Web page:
The following categories of students can register for this course:
Students enrolled for the bachelor programme CADS at Leiden University who have passed the propaedeutic phase.
Bachelor students from other academic programmes from Leiden University who have passed the propaedeutic phase of their programme and who want to follow this course as a level 300 elective.
N.B.: Because of the limited number of available places for this course, selection may have to take place among the students from other academic programmes from Leiden University.
The following category will be registered and selected by our administration after explicit admission procedure:
- Exchange and Study Abroad students who have been admitted to this course.
States shape the lives of people across the globe, and people become citizens, or non-citizens, in relation to those states. National states play a crucial role in the allocation of political and social rights, and in the governance of populations. However, the growing importance of global connections and flows, and of supranational bodies has resulted in often frictional multi-scalar combinations of governance relations and configurations of rights and duties. But what is ‘the state’? How are state authority and governance shaped in relation to other powerful actors and institutions, whether local community leaders or international organizations? And how do states relate to the various people in their territorial remit? What types of legal, political and social-cultural belonging are organized through official versions of citizenship, and what forms of belonging and mobilization exceed and contest such citizenship?
In this course, we discuss what anthropologists have to say about the state, and how they go about studying that ubiquitous yet ephemeral entity. After examining approaches to the state which are now classical in anthropology, we explore Michel Foucault’s key concept of ‘governmentality’, or, ‘the conduct of conduct’, to understand how states govern populations. We then use various anthropological studies to explore different types of states, and the way they relate to other actors and institutions. We also study how states relate to their populations or citizens, and examine various forms of citizenship, including ones beyond and against the state.
The course will enable students to:
Understand core discussions in the anthropology of the state.
Know how to study the state and its relation to citizens in an anthropological fashion.
Learn how to connect theoretical debates and case studies on states and citizens to current, actual cases in the news.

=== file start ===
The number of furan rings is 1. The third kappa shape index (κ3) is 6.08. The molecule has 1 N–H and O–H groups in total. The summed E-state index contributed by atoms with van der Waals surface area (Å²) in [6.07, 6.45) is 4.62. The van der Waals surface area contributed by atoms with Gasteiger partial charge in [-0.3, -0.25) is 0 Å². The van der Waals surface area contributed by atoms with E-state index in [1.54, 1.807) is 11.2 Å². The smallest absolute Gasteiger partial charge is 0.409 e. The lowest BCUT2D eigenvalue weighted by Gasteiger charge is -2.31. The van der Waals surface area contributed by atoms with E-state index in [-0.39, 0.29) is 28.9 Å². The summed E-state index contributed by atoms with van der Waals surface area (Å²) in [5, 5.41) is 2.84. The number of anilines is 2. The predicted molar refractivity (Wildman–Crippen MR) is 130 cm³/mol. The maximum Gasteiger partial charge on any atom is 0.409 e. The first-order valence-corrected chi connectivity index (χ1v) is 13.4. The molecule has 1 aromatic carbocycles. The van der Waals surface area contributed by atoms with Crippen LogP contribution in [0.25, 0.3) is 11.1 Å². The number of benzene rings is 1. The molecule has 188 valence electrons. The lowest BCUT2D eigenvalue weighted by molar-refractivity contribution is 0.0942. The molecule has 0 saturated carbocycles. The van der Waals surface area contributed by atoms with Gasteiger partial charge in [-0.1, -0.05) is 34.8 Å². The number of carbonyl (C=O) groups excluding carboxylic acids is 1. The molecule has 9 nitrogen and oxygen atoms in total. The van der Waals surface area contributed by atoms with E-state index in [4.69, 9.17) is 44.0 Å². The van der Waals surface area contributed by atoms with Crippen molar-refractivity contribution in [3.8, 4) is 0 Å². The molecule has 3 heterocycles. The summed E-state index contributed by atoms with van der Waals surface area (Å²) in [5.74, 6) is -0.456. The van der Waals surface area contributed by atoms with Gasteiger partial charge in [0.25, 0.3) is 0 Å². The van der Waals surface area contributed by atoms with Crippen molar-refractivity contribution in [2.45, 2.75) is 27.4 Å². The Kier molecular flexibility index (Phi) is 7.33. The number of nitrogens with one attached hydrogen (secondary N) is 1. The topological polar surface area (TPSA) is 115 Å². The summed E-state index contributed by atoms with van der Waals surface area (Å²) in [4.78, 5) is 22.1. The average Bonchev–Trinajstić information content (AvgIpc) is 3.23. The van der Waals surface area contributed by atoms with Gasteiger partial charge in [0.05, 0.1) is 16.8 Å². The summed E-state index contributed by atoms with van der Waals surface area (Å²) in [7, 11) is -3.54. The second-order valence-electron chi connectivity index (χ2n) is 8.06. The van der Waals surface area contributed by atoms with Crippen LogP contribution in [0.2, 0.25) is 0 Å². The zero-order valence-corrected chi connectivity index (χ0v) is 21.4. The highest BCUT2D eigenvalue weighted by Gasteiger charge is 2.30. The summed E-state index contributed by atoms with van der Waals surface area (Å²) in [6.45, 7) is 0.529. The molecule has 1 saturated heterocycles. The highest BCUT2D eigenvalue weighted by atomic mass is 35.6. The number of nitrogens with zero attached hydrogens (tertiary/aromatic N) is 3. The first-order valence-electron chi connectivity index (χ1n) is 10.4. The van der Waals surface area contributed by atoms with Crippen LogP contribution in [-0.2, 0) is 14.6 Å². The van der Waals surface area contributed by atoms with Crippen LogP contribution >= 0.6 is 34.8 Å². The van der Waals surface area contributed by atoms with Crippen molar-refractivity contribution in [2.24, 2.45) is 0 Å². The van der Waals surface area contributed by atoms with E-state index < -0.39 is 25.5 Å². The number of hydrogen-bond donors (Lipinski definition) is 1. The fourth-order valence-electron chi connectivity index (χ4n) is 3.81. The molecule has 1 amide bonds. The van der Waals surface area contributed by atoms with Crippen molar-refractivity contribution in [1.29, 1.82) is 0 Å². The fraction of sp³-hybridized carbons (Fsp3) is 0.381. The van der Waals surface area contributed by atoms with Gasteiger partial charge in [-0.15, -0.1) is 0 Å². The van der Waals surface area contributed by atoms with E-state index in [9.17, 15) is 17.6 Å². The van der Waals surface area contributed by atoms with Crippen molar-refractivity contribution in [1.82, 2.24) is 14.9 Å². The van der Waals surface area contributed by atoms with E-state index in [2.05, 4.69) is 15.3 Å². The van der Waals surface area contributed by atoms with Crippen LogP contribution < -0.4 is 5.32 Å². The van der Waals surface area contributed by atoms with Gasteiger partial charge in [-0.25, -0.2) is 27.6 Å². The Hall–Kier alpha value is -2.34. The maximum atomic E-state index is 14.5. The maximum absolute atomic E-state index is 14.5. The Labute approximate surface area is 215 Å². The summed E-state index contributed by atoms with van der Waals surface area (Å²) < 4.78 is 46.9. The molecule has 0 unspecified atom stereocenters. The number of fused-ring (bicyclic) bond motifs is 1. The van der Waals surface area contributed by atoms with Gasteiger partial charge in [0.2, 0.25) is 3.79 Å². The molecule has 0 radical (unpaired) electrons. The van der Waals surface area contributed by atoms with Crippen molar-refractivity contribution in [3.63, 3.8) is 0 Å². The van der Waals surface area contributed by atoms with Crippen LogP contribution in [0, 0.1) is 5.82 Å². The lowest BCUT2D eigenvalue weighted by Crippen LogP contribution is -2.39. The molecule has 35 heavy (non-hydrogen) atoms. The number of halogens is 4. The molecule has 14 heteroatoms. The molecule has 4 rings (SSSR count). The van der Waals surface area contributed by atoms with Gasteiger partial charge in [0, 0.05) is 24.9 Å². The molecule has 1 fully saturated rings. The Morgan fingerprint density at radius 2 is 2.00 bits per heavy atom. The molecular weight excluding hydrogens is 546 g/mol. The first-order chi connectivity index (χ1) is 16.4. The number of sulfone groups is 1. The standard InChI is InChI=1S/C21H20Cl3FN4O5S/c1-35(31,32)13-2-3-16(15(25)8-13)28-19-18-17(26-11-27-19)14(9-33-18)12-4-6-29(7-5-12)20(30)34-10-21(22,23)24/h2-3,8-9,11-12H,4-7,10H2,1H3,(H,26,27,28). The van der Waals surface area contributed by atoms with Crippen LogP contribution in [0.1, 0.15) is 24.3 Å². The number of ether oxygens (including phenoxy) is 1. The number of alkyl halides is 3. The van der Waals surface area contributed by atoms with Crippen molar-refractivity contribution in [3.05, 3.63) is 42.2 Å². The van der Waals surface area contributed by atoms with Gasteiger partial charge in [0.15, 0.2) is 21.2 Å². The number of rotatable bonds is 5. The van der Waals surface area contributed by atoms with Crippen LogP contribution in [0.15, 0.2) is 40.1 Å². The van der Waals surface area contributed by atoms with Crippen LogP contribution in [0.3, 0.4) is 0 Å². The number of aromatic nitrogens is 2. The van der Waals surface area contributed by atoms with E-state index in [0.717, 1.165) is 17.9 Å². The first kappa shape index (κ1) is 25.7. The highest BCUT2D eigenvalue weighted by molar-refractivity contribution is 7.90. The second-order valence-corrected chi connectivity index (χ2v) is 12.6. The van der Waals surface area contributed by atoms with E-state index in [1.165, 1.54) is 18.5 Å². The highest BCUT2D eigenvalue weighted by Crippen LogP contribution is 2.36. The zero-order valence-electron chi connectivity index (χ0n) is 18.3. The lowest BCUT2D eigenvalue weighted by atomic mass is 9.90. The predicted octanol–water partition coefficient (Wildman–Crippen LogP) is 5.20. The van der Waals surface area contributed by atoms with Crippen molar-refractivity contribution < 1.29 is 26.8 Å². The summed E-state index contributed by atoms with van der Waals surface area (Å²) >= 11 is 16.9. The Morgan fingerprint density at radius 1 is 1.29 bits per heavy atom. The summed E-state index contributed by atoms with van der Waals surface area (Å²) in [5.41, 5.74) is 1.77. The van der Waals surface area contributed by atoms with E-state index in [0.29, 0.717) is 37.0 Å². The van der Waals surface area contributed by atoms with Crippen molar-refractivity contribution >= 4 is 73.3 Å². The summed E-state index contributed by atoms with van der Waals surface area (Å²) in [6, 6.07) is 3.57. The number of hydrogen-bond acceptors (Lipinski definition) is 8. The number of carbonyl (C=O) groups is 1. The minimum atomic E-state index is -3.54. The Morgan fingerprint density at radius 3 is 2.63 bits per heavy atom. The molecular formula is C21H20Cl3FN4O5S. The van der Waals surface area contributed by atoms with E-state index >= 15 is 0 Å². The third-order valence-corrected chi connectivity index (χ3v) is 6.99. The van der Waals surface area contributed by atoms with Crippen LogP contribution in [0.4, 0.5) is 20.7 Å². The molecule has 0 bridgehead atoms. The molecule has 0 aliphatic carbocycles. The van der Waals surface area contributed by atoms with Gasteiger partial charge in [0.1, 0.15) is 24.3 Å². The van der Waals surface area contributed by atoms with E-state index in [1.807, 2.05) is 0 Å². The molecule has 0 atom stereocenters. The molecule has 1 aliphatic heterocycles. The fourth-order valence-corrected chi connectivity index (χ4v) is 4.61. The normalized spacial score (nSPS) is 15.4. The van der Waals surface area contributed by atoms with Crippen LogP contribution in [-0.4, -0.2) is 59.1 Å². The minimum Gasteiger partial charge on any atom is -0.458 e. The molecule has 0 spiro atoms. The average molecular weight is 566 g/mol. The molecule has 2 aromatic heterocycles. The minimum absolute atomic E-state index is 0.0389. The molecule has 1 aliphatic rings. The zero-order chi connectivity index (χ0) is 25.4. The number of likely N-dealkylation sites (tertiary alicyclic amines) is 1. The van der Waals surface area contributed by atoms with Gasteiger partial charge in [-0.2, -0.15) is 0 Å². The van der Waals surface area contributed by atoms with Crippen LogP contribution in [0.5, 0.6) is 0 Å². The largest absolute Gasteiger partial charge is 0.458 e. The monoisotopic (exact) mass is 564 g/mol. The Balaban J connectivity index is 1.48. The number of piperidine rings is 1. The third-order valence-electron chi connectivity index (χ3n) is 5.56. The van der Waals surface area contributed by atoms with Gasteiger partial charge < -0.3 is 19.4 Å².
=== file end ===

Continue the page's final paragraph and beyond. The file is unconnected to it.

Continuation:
Advance academic writing skills through written assignments.
Advance discussion skills by active participation in debates during the sessions.
For dates, see our website
Mode of Instruction
Total 10 ECTS = 280 study hours (sbu):
Lectures/tutorials 12×3 hours * 1,5 = 54 sbu
Study of literature (ca. 1,150 pages) =165 sbu
Response notes = 16 sbu
Presentation = 12 sbu
Book essay (2,500 words) = 33 sbu
Four response notes – pass/fail, 3 out of 4 need to be passed
Group presentation – 20% of the final grade
One book essay – 40% of the final grade
Take home exam – 40% of the final grade
The assessment of the course includes a group presentation in which the literature is related to an actual case (20%), a book essay (40%) and a take-home exam (40%). Class attendance is mandatory. This is a reading-intensive course, and students are expected to hand in 4 response notes on the literature. The sessions will consist of a mixed-format of lectures, tutorials (discussion of the literature) and presentations. Students are expected to read the assigned literature prior to the sessions.
To take part in the take home exam, you need to have received a passing grade on at least 3 out of 4 response notes. The quality of your response notes will be taken into account when rounding off the final grade.
A re-take of the take home exam is possible but only if the final grade is below 6.0, and if the student has participated actively in the course and submitted satisfactory responses to at least most of the assignments.
Class attendance is mandatory.
Brightspace is the digital learning environment of Leiden University. Brightspace gives access to course announcements and electronic study material. Assignments will also be submitted in Brightspace. Announcements about and changes to courses are given in Brightspace. Students are advised to check Brightspace daily to remain informed about rooms, schedules, deadlines, and details of assignments. Lecturers assume that all students read information posted on Brightspace.
-How to login
The homepage for Brightspace is: Brightspace
Please log in with your ULCN-account and personal password. On the left you will see an overview of My Courses.
For access to your courses in Brightspace you need to be registered in uSis for these courses.
One ethnographic monograph (to be selected from a list) and articles/book chapters, which can be accessed in the Leiden University digital library.
The course syllabus and final reading list will be available on Brightspace by December 2020.
Registration in uSis is mandatory for the lectures for all participants. Please consult the course registration website for information on registration periods and further instructions.
Registration for the exam is NOT necessary because this course does not have one final (classical) exam.
Exchange students: If you have officially been admitted for this course during the Admission Procedure, you will be registered for the lectures by the faculty’s Student Service Center.